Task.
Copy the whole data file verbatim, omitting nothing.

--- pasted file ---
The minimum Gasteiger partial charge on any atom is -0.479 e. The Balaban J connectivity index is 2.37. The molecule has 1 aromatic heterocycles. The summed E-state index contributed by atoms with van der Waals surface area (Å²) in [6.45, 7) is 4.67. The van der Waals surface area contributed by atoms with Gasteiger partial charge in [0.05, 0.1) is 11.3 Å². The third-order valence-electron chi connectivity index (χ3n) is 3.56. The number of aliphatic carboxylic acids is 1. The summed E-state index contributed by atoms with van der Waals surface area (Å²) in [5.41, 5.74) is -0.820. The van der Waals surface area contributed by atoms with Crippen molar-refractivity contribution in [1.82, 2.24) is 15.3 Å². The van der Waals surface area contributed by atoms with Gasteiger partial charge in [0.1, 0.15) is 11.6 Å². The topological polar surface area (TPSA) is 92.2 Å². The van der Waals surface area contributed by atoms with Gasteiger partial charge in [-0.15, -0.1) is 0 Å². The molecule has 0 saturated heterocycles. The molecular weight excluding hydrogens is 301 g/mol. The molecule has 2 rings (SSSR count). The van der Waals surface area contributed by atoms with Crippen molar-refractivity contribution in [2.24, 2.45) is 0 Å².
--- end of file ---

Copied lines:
The minimum Gasteiger partial charge on any atom is -0.479 e. The Balaban J connectivity index is 2.37. The molecule has 1 aromatic heterocycles. The summed E-state index contributed by atoms with van der Waals surface area (Å²) in [6.45, 7) is 4.67. The van der Waals surface area contributed by atoms with Gasteiger partial charge in [0.05, 0.1) is 11.3 Å². The third-order valence-electron chi connectivity index (χ3n) is 3.56. The number of aliphatic carboxylic acids is 1. The summed E-state index contributed by atoms with van der Waals surface area (Å²) in [5.41, 5.74) is -0.820. The van der Waals surface area contributed by atoms with Crippen molar-refractivity contribution in [1.82, 2.24) is 15.3 Å². The van der Waals surface area contributed by atoms with Gasteiger partial charge in [0.1, 0.15) is 11.6 Å². The topological polar surface area (TPSA) is 92.2 Å². The van der Waals surface area contributed by atoms with Gasteiger partial charge in [-0.15, -0.1) is 0 Å². The molecule has 0 saturated heterocycles. The molecular weight excluding hydrogens is 301 g/mol. The molecule has 2 rings (SSSR count). The van der Waals surface area contributed by atoms with Crippen molar-refractivity contribution in [2.24, 2.45) is 0 Å².